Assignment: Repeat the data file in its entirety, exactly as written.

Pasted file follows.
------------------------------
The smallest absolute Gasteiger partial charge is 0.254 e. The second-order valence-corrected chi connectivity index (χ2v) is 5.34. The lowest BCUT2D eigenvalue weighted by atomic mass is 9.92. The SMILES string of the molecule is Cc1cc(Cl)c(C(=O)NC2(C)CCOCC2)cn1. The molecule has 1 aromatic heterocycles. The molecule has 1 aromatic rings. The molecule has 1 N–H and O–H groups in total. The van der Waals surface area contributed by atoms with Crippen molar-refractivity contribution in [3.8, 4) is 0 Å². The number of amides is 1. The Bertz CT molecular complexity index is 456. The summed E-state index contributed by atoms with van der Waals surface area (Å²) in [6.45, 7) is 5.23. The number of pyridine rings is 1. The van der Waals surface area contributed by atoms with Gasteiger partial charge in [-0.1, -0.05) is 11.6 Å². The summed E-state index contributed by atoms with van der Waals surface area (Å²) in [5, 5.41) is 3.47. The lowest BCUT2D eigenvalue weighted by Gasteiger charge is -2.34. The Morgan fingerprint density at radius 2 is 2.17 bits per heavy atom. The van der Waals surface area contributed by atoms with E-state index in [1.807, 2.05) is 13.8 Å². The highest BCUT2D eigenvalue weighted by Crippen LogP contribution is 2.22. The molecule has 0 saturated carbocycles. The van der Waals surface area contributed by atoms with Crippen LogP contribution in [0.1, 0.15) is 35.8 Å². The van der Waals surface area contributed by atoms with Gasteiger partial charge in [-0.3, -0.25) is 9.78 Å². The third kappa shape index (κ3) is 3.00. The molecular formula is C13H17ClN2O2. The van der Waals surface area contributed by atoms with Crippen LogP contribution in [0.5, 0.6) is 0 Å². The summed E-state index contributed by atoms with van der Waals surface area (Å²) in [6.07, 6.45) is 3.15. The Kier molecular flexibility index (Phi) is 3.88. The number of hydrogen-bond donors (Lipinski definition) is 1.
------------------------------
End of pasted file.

The smallest absolute Gasteiger partial charge is 0.254 e. The second-order valence-corrected chi connectivity index (χ2v) is 5.34. The lowest BCUT2D eigenvalue weighted by atomic mass is 9.92. The SMILES string of the molecule is Cc1cc(Cl)c(C(=O)NC2(C)CCOCC2)cn1. The molecule has 1 aromatic heterocycles. The molecule has 1 aromatic rings. The molecule has 1 N–H and O–H groups in total. The van der Waals surface area contributed by atoms with Crippen molar-refractivity contribution in [3.8, 4) is 0 Å². The number of amides is 1. The Bertz CT molecular complexity index is 456. The summed E-state index contributed by atoms with van der Waals surface area (Å²) in [6.45, 7) is 5.23. The number of pyridine rings is 1. The van der Waals surface area contributed by atoms with Gasteiger partial charge in [-0.1, -0.05) is 11.6 Å². The summed E-state index contributed by atoms with van der Waals surface area (Å²) in [5, 5.41) is 3.47. The lowest BCUT2D eigenvalue weighted by Gasteiger charge is -2.34. The Morgan fingerprint density at radius 2 is 2.17 bits per heavy atom. The van der Waals surface area contributed by atoms with E-state index in [1.807, 2.05) is 13.8 Å². The highest BCUT2D eigenvalue weighted by Crippen LogP contribution is 2.22. The molecule has 0 saturated carbocycles. The van der Waals surface area contributed by atoms with Crippen LogP contribution in [0.1, 0.15) is 35.8 Å². The van der Waals surface area contributed by atoms with Gasteiger partial charge in [-0.3, -0.25) is 9.78 Å². The third kappa shape index (κ3) is 3.00. The molecular formula is C13H17ClN2O2. The van der Waals surface area contributed by atoms with Crippen LogP contribution in [0.5, 0.6) is 0 Å². The summed E-state index contributed by atoms with van der Waals surface area (Å²) in [6.07, 6.45) is 3.15. The Kier molecular flexibility index (Phi) is 3.88. The number of hydrogen-bond donors (Lipinski definition) is 1.